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Fernando L. Vale, Jennifer Burns, Amie B. Jackson and Mark N. Hadley

The optimal management of acute spinal cord injuries remains to be defined. The authors prospectively applied resuscitation principles of volume expansion and blood pressure maintenance to 77 patients who presented with acute neurological deficits as a result of spinal cord injuries occurring from C-1 through T-12 in an effort to maintain spinal cord blood flow and prevent secondary injury. According to the Intensive Care Unit protocol, all patients were managed by Swan-Ganz and arterial blood pressure catheters and were treated with immobilization and fracture reduction as indicated. Intravenous fluids, colloid, and vasopressors were administered as necessary to maintain mean arterial blood pressure above 85 mm Hg. Surgery was performed for decompression and stabilization, and fusion in selected cases. Sixty-four patients have been followed at least 12 months postinjury by means of detailed neurological assessments and functional ability evaluations.

Sixty percent of patients with complete cervical spinal cord injuries improved at least one Frankel or American Spinal Injury Association (ASIA) grade at the last follow-up review. Thirty percent regained the ability to walk and 20% had return of bladder function 1 year postinjury.

Thirty-three percent of the patients with complete thoracic spinal cord injuries improved at least one Frankel or ASIA grade. Approximately 10% of the patients regained the ability to walk and had return of bladder function.

As of the 12-month follow-up review, 92% of patients demonstrated clinical improvement after sustaining incomplete cervical spinal cord injuries compared to their initial neurological status. Ninety-two percent regained the ability to walk and 88% regained bladder function.

Eighty-eight percent of patients with incomplete thoracic spinal cord injuries demonstrated significant improvements in neurological function 1 year postinjury. Eighty-eight percent were able to walk and 63% had return of bladder function.

The authors conclude that the enhanced neurological outcome that was observed in patients after spinal cord injury in this study was in addition to, and/or distinct from, any potential benefit provided by surgery. Early and aggressive medical management (volume resuscitation and blood pressure augmentation) of patients with acute spinal cord injuries optimizes the potential for neurological recovery after sustaining trauma.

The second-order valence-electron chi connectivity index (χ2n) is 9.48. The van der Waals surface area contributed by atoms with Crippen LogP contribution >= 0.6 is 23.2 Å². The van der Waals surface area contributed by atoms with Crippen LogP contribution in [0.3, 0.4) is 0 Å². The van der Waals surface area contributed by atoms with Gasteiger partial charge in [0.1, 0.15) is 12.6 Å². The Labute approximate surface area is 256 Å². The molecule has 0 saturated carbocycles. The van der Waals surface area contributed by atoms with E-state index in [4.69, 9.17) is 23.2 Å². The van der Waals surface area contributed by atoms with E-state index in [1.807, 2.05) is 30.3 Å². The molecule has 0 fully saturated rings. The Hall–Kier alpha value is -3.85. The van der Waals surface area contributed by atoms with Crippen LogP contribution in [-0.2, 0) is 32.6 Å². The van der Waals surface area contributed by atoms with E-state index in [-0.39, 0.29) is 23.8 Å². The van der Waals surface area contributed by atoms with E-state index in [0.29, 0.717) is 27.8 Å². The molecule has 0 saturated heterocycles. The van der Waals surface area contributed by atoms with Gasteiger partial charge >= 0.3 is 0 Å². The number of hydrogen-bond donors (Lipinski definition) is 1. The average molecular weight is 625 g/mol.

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Fernando L. Vale, Mark Oliver and David W. Cahill

For more than 50 years occipitocervical fusion has been performed for the management of craniocervical instability. Despite advances in technology, craniocervical fixation continues to be a technical challenge to the spine surgeon. The complex anatomy of the region and the frequent need for anterior and/or posterior decompressive procedures represent a mechanical disadvantage and are associated with a high failure rate. Numerous methods for spinal fixation have been developed, but none has gained widespread popularity. The use of plates and screws to obtain rigid fixation of the craniocervical junction is desirable because it allows correction of deformity, provides immediate stability, and precludes cranial settling. The technique is demanding and sometimes fraught with complications. Since 1992, the senior author (D.W.C.) has used a rigid plating technique to treat patients with craniocervical instability. This procedure proved more difficult than expected, and the operative procedure has evolved as experience has been gained.

The authors present a series of 24 patients and describe a technique that, in their experience, decreased the complication rate and improved the fusion rate. The technique involves a custom-designed "T-plate" that is attached to the midline occipital bone and to the cervical spine with lateral mass plates.

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Fernando L. Vale, Mark Oliver and David W. Cahill

Object. Despite 50 years of neurosurgical experience, occipitocervical fusion continues to present a technical challenge to the surgeon. Traditional nonrigid techniques applied in the occiput and cervical spine often fail secondary to postsurgical cranial settling or rotational deformity. Unlike widely used nonrigid and semirigid techniques, rigid fixation of the craniocervical junction should allow correction of deformity in any plane, provide immediate stability without need for external orthosis, and prevent cranial settling.

Methods. Since 1992, the senior author (D.W.C.) has used a rigid plate and screw fixation system for occipitocervical fusions. The technique proved to be more difficult than expected, and the procedure has evolved as experience was gained. The authors present a series of 24 patients and a technique that now involves the use of a custom-designed T-plate that is attached to the midline occipital “keel” at one end and to the spine at the other end by means of screw-fixed plates.

Conclusions. Although it is still evolving, the current technique for obtaining rigid occipitocervical fixation allows for immediate rigidity and stability of the spine without the use of an external orthosis (that is, in the absence of osteoporosis), may be extended to any level of the spine, may be used in the absence of posterior elements, prevents postsurgical cranial settling and restenosis, facilitates reduction of the spinal deformity in any plane, and sometimes eliminates the need for an anterior (transoral) decompressive procedure.